Who invented the Fax Machine?

The term fax machine is the short form for facsimile machine. This device can send copies of documents over a telephone line. The first facsimile machine was invented by Alexander Bain, a Scottish inventor in 1846. He was born in Watten in Scotland and has invented many devices that can make practical use of electricity.

Following this invention, in 1851, Fredrick Bakewell unveiled his system that was a modified version of Bain’s machine. Richard H Ranger, who worked for Radio Corporation of America (RCA), invented the radio facsimile, which later came to be known as ‘fax’, in the form that we know it today. This could send documents and pictures across oceans without the help of cables.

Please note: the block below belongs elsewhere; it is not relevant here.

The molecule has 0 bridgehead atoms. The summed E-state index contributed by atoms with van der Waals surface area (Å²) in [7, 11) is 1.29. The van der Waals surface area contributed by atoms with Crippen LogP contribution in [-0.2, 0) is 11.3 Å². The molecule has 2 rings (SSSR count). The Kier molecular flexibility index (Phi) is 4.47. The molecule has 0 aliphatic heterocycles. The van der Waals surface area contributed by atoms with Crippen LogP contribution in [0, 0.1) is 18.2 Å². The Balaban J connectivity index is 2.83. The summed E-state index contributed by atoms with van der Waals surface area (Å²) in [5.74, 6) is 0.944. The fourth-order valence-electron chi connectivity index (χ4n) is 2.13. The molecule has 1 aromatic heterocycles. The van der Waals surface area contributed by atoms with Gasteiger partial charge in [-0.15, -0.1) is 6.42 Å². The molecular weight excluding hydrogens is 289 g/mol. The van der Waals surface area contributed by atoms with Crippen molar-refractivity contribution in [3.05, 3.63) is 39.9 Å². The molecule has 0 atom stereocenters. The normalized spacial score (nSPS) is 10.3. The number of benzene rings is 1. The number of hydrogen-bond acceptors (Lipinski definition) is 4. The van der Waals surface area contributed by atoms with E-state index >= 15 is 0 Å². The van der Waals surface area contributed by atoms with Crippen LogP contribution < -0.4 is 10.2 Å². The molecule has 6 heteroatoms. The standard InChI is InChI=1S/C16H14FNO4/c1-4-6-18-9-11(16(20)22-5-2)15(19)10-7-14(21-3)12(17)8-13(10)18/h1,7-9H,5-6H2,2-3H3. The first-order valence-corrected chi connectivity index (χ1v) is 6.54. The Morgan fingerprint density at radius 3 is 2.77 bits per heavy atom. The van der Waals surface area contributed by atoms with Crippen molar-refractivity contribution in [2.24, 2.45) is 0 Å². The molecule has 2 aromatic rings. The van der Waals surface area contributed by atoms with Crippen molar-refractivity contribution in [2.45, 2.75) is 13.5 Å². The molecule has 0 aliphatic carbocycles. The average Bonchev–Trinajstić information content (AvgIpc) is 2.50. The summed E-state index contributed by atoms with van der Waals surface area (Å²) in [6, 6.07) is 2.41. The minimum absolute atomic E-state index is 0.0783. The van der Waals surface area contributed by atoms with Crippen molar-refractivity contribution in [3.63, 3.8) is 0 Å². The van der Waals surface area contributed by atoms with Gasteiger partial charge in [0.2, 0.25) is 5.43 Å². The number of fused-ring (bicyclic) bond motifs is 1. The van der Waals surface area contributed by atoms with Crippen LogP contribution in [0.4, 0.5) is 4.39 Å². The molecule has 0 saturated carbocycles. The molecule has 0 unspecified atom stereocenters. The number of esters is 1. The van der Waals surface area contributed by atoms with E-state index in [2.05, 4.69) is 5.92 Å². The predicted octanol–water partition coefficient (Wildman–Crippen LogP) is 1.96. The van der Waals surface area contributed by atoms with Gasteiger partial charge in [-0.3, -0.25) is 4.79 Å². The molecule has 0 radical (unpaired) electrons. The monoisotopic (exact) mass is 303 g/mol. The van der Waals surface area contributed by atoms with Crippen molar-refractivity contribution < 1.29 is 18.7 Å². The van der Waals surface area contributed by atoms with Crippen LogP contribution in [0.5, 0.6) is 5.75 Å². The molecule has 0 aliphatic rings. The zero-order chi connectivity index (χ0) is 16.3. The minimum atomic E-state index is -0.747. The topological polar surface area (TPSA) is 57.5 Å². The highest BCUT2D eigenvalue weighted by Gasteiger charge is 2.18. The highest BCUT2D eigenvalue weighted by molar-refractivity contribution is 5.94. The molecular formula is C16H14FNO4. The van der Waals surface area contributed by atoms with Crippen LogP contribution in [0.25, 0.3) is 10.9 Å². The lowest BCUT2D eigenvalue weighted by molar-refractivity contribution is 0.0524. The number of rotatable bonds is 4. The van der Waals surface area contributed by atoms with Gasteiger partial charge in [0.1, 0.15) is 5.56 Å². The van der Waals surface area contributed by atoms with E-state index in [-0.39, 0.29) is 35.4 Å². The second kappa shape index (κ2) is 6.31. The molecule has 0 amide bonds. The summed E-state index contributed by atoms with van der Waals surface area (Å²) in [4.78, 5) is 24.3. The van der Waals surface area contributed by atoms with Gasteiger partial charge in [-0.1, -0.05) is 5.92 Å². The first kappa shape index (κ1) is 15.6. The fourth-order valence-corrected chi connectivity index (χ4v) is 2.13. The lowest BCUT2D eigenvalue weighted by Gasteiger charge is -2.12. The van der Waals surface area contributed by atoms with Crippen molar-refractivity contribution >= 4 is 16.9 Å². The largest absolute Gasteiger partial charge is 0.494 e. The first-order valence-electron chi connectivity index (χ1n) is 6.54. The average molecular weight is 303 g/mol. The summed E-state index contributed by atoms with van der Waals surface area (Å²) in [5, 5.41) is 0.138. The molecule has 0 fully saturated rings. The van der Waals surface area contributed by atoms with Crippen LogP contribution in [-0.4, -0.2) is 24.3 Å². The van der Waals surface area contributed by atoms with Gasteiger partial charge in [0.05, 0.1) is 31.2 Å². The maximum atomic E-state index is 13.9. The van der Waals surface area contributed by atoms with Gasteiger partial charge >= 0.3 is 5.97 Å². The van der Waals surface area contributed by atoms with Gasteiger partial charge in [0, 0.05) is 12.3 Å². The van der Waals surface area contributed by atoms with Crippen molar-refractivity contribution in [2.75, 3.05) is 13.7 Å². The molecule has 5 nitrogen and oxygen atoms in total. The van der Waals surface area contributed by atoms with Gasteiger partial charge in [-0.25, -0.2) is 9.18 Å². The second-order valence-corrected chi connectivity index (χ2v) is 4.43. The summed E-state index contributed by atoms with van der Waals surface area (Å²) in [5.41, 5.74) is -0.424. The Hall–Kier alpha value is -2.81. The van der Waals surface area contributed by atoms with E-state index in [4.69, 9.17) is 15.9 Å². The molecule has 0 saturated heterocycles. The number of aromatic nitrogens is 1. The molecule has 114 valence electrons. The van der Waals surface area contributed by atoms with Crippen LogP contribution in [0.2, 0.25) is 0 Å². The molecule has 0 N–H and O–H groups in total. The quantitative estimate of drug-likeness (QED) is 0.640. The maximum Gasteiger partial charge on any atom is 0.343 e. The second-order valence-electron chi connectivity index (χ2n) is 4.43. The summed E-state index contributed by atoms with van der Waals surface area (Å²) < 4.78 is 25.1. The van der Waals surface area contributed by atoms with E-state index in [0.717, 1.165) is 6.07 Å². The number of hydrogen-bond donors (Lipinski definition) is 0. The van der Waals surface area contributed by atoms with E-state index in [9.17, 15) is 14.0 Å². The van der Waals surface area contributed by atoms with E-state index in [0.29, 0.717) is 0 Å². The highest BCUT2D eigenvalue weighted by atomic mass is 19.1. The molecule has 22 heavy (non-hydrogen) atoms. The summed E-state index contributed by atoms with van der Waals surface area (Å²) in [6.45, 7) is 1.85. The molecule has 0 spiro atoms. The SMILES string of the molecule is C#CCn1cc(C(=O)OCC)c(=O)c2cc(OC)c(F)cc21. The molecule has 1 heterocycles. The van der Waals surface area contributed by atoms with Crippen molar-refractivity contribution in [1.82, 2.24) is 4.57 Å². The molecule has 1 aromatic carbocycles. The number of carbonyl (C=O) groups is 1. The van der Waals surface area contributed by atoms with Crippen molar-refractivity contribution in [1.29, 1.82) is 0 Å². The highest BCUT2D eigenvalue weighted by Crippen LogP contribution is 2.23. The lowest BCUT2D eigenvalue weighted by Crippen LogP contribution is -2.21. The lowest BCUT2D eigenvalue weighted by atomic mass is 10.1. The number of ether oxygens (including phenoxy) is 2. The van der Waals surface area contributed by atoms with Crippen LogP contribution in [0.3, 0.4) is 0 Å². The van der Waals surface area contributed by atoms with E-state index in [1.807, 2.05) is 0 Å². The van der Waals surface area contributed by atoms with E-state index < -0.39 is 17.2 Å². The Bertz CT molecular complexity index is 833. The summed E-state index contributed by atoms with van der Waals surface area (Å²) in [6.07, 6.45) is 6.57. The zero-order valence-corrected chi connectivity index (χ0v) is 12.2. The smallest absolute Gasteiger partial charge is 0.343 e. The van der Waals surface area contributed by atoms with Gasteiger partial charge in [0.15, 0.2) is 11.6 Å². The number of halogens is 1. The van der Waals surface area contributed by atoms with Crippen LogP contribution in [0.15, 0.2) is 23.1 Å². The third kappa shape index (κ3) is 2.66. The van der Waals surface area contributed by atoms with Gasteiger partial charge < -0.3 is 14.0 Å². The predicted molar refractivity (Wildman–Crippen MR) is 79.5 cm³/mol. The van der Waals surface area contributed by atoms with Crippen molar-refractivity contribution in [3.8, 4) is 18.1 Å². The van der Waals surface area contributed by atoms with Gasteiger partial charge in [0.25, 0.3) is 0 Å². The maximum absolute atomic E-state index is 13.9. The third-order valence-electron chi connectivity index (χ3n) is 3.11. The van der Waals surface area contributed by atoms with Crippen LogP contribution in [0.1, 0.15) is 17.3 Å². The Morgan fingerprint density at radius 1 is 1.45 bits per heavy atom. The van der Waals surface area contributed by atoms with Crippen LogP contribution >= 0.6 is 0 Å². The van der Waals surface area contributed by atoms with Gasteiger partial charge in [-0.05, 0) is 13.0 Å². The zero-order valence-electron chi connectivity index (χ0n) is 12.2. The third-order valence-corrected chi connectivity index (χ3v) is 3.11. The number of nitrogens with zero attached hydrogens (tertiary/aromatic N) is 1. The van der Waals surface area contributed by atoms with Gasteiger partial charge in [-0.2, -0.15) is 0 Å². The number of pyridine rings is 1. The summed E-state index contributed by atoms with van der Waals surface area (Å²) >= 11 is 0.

Initially the fax machine used the analogue format like it was in an analog television but now these machines are no longer in use. Today we use the digital fax machines and these machines are the successor of the earlier analog machines. Digital fax machines use compression techniques in the digital format. Transmission rate is much faster and the reproduction quality is also much better. The time taken to transmit a text matter is very less.

Modern fax machine has a sensor which reads a paper inserted through a mechanism to feed paper. The typed or written matter or graphics on the white paper is encoded by reader devices and transmitted through telephone lines. At the other end, the matter is decoded and a copy of the matter is made available through a printer.

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